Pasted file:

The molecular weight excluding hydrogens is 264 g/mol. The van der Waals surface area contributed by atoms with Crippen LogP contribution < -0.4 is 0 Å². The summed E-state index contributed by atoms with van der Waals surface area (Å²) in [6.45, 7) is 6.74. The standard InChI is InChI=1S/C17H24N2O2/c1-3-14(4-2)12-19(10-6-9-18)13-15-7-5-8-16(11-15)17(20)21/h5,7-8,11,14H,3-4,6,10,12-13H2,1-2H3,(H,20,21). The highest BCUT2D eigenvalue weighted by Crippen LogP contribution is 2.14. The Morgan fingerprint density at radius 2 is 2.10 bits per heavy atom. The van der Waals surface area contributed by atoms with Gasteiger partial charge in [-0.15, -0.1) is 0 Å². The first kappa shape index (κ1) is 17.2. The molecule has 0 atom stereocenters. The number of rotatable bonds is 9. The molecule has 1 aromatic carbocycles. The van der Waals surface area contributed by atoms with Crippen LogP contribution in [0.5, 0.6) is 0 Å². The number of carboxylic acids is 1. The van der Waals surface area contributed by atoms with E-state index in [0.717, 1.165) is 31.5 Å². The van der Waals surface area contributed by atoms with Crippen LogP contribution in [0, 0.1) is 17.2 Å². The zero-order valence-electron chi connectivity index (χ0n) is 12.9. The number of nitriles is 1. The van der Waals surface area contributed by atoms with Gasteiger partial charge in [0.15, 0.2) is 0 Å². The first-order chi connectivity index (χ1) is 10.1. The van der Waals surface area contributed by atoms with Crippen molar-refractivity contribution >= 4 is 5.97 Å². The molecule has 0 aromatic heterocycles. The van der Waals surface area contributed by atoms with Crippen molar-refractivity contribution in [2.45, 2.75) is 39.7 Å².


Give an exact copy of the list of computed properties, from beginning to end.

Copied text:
The molecular weight excluding hydrogens is 264 g/mol. The van der Waals surface area contributed by atoms with Crippen LogP contribution < -0.4 is 0 Å². The summed E-state index contributed by atoms with van der Waals surface area (Å²) in [6.45, 7) is 6.74. The standard InChI is InChI=1S/C17H24N2O2/c1-3-14(4-2)12-19(10-6-9-18)13-15-7-5-8-16(11-15)17(20)21/h5,7-8,11,14H,3-4,6,10,12-13H2,1-2H3,(H,20,21). The highest BCUT2D eigenvalue weighted by Crippen LogP contribution is 2.14. The Morgan fingerprint density at radius 2 is 2.10 bits per heavy atom. The van der Waals surface area contributed by atoms with Gasteiger partial charge in [-0.15, -0.1) is 0 Å². The first kappa shape index (κ1) is 17.2. The molecule has 0 atom stereocenters. The number of rotatable bonds is 9. The molecule has 1 aromatic carbocycles. The van der Waals surface area contributed by atoms with Crippen LogP contribution in [0.5, 0.6) is 0 Å². The number of carboxylic acids is 1. The van der Waals surface area contributed by atoms with E-state index in [0.717, 1.165) is 31.5 Å². The van der Waals surface area contributed by atoms with Crippen LogP contribution in [0, 0.1) is 17.2 Å². The zero-order valence-electron chi connectivity index (χ0n) is 12.9. The number of nitriles is 1. The van der Waals surface area contributed by atoms with Gasteiger partial charge in [0.15, 0.2) is 0 Å². The first-order chi connectivity index (χ1) is 10.1. The van der Waals surface area contributed by atoms with Crippen molar-refractivity contribution >= 4 is 5.97 Å². The molecule has 0 aromatic heterocycles. The van der Waals surface area contributed by atoms with Crippen molar-refractivity contribution in [2.45, 2.75) is 39.7 Å².